And while I’ve been gone we have nooses on the loose at Stone High School while down in the Bay, Hizzoner and his new City Clerk decided to skip last night’s recessed meeting of the Bay City Council. Meantime Rick gave us the backstory on the change at Bay City prosecutor. And that just scratches the surface really.
Looking ahead this is the last week of the regular high school season here in Mississippi for classes 4A to 1A. The playoff brackets are out and it is certainty the Rocks will host the winner of Friday night’s Sumrall-Green County game on November 4th. Because the playoff orderings in Region 5 and 6 are not set there would be a total of 5 possible teams that would be there in Round 2, which would mean road games against Mendenhall, Northeast Jones or Quitman or home games against McComb or Lawrence County depending on who advances. Assuming Poplarville and SSC advance in their brackets, the November 18th match-up at Brother Phillip Stadium in the Bay should be quite the game. Very good teams in Florence and West Lauderdale round out the district winners of Regions 5 and 6 with one of those two teams likely to advance to South State in the other bracket.
In other news one of Slabbed’s inaugural topics, insurance claims handling after Hurricane Katrina hits the U.S. Supreme Court as arguments are scheduled in Ex Rel Rigsby on November 1. On tap the Court will resolve the three way split among the appellate Circuits regarding busting the case seal in False Claims Act cases. The 6th Circuit stands alone requiring auto dismissal if the case seal is broken while the rest have varying standards that would require the dismissal. Here in the 5th Circuit, cases are dismissed “only if the seal violation caused actual harm to the Government” pursuant to a balancing test. Joining what is viewed as the most conservative appellate Circuit in that approach is the most liberal in the 9th Circuit. When the time comes we’ll have a link for those that want to listen in on the oral arguments.
NPR remembered Katrina plus 5 on weekend edition today (Hat Tip Editilla) in an 11 minutes segment. Those interested in listening or reading the report at NPR can click here. Here is a snippet:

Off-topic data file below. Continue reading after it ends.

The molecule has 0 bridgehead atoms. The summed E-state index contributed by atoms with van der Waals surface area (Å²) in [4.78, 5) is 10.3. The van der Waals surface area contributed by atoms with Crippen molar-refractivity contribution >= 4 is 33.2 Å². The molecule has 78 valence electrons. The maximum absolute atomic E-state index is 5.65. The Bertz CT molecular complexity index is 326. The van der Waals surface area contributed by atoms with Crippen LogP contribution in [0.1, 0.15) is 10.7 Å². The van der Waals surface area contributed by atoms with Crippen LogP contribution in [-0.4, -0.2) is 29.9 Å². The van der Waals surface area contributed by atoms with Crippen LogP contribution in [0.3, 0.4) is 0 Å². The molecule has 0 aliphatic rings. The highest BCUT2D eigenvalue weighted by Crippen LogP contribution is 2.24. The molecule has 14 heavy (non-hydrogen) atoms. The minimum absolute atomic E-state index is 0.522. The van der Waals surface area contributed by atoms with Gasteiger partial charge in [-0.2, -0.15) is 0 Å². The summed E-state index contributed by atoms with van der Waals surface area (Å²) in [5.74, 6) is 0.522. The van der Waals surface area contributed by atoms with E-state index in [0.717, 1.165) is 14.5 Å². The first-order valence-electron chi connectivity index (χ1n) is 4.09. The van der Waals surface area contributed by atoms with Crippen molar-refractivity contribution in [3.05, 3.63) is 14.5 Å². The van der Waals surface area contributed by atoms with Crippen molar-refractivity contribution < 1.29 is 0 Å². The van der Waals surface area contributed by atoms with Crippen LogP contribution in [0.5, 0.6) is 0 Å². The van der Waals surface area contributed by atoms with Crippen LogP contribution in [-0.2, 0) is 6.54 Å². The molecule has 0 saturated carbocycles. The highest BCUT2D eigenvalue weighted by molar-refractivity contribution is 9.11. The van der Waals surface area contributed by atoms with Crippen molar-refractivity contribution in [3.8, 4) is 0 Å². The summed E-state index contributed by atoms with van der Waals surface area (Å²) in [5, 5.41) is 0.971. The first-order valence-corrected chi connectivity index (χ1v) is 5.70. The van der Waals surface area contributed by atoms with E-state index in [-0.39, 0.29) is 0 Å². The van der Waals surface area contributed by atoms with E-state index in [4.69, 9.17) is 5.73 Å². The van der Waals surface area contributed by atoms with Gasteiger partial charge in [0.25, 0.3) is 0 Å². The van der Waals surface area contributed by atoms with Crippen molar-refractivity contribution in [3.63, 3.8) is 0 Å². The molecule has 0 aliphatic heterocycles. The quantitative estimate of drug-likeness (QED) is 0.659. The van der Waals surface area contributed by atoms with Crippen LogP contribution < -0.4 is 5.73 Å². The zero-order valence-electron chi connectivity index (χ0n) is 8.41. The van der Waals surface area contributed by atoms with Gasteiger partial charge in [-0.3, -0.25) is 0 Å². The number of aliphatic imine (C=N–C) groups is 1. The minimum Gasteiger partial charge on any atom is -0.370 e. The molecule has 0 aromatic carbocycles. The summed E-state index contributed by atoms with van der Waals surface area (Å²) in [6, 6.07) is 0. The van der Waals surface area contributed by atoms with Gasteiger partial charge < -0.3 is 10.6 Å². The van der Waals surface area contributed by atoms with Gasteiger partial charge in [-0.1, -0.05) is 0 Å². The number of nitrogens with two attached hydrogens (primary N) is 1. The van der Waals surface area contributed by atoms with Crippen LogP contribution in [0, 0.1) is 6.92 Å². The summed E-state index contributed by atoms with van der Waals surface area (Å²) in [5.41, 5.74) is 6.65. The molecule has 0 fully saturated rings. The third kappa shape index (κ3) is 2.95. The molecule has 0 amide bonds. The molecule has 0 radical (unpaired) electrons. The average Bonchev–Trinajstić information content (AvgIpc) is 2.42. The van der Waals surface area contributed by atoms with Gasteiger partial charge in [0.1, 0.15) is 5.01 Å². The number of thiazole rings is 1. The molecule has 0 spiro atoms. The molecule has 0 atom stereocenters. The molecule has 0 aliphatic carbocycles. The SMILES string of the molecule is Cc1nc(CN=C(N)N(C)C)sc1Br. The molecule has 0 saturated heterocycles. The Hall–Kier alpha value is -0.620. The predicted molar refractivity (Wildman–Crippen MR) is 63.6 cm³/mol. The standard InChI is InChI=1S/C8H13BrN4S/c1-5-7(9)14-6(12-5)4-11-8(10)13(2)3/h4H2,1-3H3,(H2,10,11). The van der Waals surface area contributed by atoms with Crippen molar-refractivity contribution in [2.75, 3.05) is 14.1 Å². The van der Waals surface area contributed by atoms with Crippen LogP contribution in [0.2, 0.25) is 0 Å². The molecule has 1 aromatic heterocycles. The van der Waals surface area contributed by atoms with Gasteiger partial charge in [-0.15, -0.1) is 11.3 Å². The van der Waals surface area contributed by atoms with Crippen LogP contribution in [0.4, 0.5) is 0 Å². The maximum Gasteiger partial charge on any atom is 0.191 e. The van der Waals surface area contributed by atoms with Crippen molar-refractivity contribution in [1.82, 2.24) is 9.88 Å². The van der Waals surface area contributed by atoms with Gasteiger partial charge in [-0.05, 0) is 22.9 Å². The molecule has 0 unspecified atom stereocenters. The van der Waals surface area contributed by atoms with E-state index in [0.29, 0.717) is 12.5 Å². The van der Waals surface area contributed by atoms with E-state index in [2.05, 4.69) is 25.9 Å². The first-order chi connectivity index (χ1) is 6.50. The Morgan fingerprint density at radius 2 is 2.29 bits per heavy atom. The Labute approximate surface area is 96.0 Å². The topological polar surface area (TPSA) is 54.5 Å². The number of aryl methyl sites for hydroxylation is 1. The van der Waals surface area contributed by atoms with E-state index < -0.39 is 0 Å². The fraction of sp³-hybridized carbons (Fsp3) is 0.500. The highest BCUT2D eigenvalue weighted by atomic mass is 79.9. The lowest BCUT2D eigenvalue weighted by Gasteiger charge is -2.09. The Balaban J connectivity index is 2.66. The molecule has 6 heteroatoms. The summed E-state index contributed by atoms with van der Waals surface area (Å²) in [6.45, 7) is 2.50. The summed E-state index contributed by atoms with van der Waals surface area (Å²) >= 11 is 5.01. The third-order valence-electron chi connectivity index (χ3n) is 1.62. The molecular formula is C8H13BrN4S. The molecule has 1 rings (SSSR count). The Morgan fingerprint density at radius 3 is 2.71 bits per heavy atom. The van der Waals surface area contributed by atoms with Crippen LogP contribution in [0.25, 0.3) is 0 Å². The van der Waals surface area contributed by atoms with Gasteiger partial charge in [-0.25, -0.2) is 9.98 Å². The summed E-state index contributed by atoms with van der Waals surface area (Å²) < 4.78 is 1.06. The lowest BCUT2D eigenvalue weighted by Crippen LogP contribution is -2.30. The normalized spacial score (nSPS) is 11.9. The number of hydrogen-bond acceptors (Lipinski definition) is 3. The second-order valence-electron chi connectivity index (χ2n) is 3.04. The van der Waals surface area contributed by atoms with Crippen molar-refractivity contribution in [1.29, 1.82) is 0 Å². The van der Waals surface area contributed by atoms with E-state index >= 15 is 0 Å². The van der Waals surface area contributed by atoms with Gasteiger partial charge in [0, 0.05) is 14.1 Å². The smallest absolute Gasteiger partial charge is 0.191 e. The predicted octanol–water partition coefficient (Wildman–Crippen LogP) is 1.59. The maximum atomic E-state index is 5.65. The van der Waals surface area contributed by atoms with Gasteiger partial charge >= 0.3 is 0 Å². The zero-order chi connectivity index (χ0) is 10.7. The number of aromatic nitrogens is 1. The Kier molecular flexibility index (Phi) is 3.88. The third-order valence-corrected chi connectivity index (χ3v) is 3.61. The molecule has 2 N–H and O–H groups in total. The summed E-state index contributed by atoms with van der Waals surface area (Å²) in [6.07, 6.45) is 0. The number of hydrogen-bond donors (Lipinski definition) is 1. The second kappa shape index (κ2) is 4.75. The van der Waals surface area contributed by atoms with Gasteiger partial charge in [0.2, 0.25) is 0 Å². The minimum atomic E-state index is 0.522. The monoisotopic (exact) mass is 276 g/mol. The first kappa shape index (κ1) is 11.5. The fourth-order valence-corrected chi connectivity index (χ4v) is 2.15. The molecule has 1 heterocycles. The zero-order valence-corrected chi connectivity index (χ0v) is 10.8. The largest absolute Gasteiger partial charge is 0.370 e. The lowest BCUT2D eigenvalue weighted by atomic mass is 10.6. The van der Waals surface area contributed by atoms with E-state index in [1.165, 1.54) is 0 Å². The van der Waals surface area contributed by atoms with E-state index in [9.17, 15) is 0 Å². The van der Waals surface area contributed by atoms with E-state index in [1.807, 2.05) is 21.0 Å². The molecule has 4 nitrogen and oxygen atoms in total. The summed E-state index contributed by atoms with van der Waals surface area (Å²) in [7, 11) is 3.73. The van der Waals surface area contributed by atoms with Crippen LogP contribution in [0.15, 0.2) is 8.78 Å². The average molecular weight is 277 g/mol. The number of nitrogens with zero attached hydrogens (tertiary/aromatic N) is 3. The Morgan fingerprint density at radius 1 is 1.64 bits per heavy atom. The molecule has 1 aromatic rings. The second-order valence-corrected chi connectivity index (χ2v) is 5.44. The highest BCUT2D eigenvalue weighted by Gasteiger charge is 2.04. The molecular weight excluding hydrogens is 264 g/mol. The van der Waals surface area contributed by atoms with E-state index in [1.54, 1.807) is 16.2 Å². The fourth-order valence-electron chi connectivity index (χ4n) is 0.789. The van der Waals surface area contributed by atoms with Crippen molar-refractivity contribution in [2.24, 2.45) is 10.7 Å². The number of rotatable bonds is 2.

“But we need people — need people coming back, coming home. That’s what is going to do it. That’s what’s going to pull us through. But — just like my parents — what’s preventing them from coming home is insurance.
“I’m sure people around the country think, ‘Why do those people live there? They’ve got oil spills. They’ve got hurricanes.’ But you just look over that water and there’s something that grounds you here. It’s beautiful and the people here are beautiful, and that’s why we stay.”
Mississippi State Sen. David Baria of Bay St. Louis has introduced insurance reform bills in the legislature for the past three years; he can’t get them through committee. Continue reading “National Public Radio remembers Bay St Louis on Katrina plus 5”
WYES featured oil on board Artist Melissa Smith last Friday on Steppin’ Out (segment just shy of halfway through the show) featuring a few of her newer works such as Beach Blvd Bay St Louis, Sunset Bay St Louis and Old Towne Bay St Louis that are very creative landscapes. These pieces are on display at Newman High School Art Gallery. Melissa’s website which has a few of her older paintings can be found here.
I’ve spent a few minutes catching up with the news this morning. Except for some confusing email exchanges with Nowdy I’ve largely been blissfully ignorant of nonfinancial currrent events in favor of work and the opportunity to spend most of yesterday outside in the freezing wind at the soccer complex.
First off the time stamps don’t work but I’ll invoke the work/blissful ignorance thing and lay claim to being Karnac the Magnificent with this comment I left last Thursday. For some reason this reminds me of the time MDOC screwed with Scott Favre back when. I’ll add there appears be to a very large segment of the populace in Oxford that seriously needs to be get laid or something. Thank Gawd I live on the coast.